That wigs and mustaches are funny and important. Make sure you have good spirit gum. Seriously? It taught me a lot in terms of writing. Creating a three- to five-page story is not much different than creating a 30-page TV show or a 100-page screenplay. You have to have all the same elements in place. Doing sketch comedy was like a graduate course in writing.

Sure. It scares the shit out of me, but I’d love to try something dark. Not horror, per se, but something more dramatic.

A lot of people say Seth Meyers, but Jay Leno said I looked like a Kennedy who was hit in the face with a lead pipe. So I guess somewhere between those two.

I have a lot of auditions I wish I could take back. I played hockey growing up, and I was pretty good. When I got out here, I tried to pad my resume with the stupidest things for skills—things like foosball, pool, pingpong. And of course, I included hockey in bold. I got a call, and they said, “Head out to this rink with your skates.” I show up and I go out on the ice, and they said, “Are you ready?” I said, “I’m not sure,” and they pressed play on this big boom box. “Greased Lightning” started blaring. Apparently, I was auditioning for Grease on Ice, and instead of saying, “I’m not right for this,” I proceeded to act like an amazing figure skater. I kept wiping out, but for the finale, I figured I’d finish big, so I skated over to one corner and came flying at the camera with the intention of throwing up my arms and going down on my knees…except that I misjudged my speed. I fell to my knees, yelled, “Nat Faxon!” and slammed really hard into the boards.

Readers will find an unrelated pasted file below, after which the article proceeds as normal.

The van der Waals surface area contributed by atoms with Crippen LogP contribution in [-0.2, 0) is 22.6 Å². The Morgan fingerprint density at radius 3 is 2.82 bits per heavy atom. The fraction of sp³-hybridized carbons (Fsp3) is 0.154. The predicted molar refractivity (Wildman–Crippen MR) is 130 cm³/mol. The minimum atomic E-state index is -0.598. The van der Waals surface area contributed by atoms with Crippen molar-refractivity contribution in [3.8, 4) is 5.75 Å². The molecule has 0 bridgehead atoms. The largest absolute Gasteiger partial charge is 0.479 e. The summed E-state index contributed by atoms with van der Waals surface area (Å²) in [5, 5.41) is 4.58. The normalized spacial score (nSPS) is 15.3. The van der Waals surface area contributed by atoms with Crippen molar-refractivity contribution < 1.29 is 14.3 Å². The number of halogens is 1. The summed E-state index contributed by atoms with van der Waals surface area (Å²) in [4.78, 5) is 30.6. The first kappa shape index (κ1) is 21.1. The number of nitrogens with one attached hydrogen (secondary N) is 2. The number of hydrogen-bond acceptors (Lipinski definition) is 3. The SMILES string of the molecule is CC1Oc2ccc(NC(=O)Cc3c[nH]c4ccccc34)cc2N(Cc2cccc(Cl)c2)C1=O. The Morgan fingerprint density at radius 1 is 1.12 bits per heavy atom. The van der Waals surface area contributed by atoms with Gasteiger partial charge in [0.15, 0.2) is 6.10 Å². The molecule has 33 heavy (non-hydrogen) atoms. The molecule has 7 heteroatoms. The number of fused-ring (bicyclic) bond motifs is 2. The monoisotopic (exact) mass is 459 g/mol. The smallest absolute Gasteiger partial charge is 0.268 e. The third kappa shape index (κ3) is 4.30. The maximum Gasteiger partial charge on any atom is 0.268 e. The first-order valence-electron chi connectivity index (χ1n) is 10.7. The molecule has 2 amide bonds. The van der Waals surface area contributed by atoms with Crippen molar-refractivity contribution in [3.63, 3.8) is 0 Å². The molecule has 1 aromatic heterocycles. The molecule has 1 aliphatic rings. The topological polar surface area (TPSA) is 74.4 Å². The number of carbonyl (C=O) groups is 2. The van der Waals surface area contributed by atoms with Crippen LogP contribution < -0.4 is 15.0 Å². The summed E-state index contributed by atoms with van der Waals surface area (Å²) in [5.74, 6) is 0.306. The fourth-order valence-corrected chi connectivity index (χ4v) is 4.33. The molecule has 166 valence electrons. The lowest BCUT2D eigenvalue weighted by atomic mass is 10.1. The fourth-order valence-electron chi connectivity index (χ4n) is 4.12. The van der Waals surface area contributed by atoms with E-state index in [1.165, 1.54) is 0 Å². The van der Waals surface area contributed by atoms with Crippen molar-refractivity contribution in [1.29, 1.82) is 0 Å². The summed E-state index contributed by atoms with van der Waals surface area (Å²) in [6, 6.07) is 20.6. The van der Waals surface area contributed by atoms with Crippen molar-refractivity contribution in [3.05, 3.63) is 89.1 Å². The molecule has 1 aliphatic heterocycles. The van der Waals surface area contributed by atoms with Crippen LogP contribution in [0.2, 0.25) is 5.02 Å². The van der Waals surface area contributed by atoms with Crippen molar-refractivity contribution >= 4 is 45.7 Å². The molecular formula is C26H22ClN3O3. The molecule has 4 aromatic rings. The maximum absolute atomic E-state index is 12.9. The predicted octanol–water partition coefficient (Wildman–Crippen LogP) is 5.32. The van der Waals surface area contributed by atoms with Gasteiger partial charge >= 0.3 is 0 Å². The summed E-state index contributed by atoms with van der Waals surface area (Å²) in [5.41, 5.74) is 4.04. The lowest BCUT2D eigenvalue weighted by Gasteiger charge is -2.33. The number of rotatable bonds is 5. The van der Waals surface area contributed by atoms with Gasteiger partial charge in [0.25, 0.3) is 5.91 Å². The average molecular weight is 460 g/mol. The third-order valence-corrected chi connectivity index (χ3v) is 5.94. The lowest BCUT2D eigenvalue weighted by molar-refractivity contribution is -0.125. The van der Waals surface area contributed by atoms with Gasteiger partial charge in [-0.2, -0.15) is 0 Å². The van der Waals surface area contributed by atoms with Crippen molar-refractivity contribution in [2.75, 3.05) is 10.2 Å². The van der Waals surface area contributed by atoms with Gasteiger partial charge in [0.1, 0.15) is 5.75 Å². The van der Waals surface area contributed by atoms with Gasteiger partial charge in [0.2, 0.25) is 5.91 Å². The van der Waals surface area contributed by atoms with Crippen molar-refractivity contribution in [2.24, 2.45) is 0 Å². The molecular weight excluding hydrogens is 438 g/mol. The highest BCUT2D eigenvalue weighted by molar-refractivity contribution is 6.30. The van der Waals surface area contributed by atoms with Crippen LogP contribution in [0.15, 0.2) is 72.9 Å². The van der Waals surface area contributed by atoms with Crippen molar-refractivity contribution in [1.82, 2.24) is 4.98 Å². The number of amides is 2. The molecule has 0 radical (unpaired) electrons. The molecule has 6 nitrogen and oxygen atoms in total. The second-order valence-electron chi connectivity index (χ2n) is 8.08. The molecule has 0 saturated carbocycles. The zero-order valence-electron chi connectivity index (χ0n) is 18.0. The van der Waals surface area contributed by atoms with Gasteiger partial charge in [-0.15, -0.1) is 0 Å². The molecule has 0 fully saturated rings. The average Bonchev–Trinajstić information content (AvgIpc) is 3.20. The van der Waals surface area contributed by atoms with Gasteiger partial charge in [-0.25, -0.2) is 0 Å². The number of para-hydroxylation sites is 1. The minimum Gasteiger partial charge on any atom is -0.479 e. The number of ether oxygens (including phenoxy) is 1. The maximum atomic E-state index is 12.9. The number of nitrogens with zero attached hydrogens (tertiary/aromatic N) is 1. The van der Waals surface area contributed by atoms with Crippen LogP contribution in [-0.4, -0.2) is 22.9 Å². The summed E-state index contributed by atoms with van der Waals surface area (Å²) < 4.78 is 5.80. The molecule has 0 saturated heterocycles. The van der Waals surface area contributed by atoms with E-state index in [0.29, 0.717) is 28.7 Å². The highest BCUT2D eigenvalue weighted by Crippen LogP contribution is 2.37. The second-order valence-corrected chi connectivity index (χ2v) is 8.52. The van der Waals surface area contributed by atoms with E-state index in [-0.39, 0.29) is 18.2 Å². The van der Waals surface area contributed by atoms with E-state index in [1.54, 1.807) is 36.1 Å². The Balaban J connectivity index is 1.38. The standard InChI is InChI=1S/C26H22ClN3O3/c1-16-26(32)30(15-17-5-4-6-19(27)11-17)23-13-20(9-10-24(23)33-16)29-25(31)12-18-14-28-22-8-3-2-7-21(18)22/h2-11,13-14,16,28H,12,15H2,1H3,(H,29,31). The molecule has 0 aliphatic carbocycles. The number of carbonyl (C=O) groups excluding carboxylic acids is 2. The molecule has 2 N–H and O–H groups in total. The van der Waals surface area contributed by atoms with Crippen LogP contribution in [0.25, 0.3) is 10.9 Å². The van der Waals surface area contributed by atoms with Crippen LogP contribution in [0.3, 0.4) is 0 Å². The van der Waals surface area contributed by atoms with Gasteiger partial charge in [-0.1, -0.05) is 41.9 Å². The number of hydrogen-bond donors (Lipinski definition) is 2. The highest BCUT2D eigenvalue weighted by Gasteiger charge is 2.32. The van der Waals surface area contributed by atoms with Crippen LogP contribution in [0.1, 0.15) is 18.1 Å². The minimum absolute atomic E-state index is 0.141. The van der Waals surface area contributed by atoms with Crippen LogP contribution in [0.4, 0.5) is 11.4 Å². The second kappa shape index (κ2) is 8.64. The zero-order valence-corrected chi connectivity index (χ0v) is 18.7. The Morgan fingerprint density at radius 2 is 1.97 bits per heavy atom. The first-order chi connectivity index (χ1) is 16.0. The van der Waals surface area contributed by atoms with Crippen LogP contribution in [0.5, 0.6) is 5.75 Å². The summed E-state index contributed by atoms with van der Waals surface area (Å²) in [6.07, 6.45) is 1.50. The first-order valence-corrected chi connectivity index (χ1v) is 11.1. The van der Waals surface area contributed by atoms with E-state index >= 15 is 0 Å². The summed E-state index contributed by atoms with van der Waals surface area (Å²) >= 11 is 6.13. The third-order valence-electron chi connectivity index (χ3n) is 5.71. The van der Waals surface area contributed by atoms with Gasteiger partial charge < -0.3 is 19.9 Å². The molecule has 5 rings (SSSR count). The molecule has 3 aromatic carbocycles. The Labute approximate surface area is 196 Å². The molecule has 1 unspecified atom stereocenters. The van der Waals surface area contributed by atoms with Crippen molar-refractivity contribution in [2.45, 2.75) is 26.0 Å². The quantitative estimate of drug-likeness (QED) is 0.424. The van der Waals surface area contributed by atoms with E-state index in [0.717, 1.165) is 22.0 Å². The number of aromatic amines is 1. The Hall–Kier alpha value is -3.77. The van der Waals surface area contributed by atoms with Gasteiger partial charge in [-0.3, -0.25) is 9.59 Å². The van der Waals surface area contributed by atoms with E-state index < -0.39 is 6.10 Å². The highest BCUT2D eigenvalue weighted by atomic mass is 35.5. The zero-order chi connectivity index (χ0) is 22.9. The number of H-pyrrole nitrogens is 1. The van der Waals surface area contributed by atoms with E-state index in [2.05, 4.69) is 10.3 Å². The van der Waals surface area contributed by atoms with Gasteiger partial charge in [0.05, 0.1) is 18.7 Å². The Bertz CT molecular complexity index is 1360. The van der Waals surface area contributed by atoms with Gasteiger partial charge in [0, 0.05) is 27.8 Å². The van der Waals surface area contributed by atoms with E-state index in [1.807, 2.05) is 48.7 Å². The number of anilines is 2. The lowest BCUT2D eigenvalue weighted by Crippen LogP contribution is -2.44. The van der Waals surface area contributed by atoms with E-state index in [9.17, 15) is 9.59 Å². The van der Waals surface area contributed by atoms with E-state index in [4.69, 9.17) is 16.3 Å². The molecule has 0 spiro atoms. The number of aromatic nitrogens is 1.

Yes. It really is. It was terrifying, because any time you act on a show you love, the pressure feels insanely higher than if you weren’t a fan. I religiously watched Mad Men, and when I got the part, I was so scared and nervous about screwing it up. I was supposed to smoke a cigarette throughout the whole scene, but they kind of forgot about that, which I was relieved about because it was one less thing to stress out about. So we’d done two or three takes, and someone said, “So sorry. You’re supposed to be smoking the whole time.” Then they hand me a cigarette and this old-fashioned lighter, and since I’m supposed to be cradling the phone, I was trying to just do it with one hand, and it was a disaster. I found out that day that I can’t do anything with my left hand, especially handle an old-timey lighter. Thirty flop-sweats later, they finally decided to bail on the cigarette idea.

The setting of that movie was inspired by my childhood memories from summers on Nantucket—the idea of a place that opens for the summer and it’s a community of people you only see that time of year. And it’s kind of like spring break for adults. Parents don’t really parent that much. The kids run free, and the parents get drunk. It was that very nostalgic feeling of freedom and escape from normal day-to-day life.

I worked on Nantucket for The Inquirer and Mirror. I was stuck in the basement where the printing press was, with six elderly women, and we collated the newspaper. There was no radio. It was frowned upon to wear headphones. It was deadeningly boring and tedious.

The seasons, and in concert with that, pond hockey.

Why not shoot for the moon here and say Meryl Streep. I think she’d probably pick me if asked the same question, by the way.

Photography: Kevin Scanlon; Grooming: Kristan Serafino; Wardrobe styling: Sam Spector;
Wardrobe: Vince shirt, Levi’s jeans; Location: New York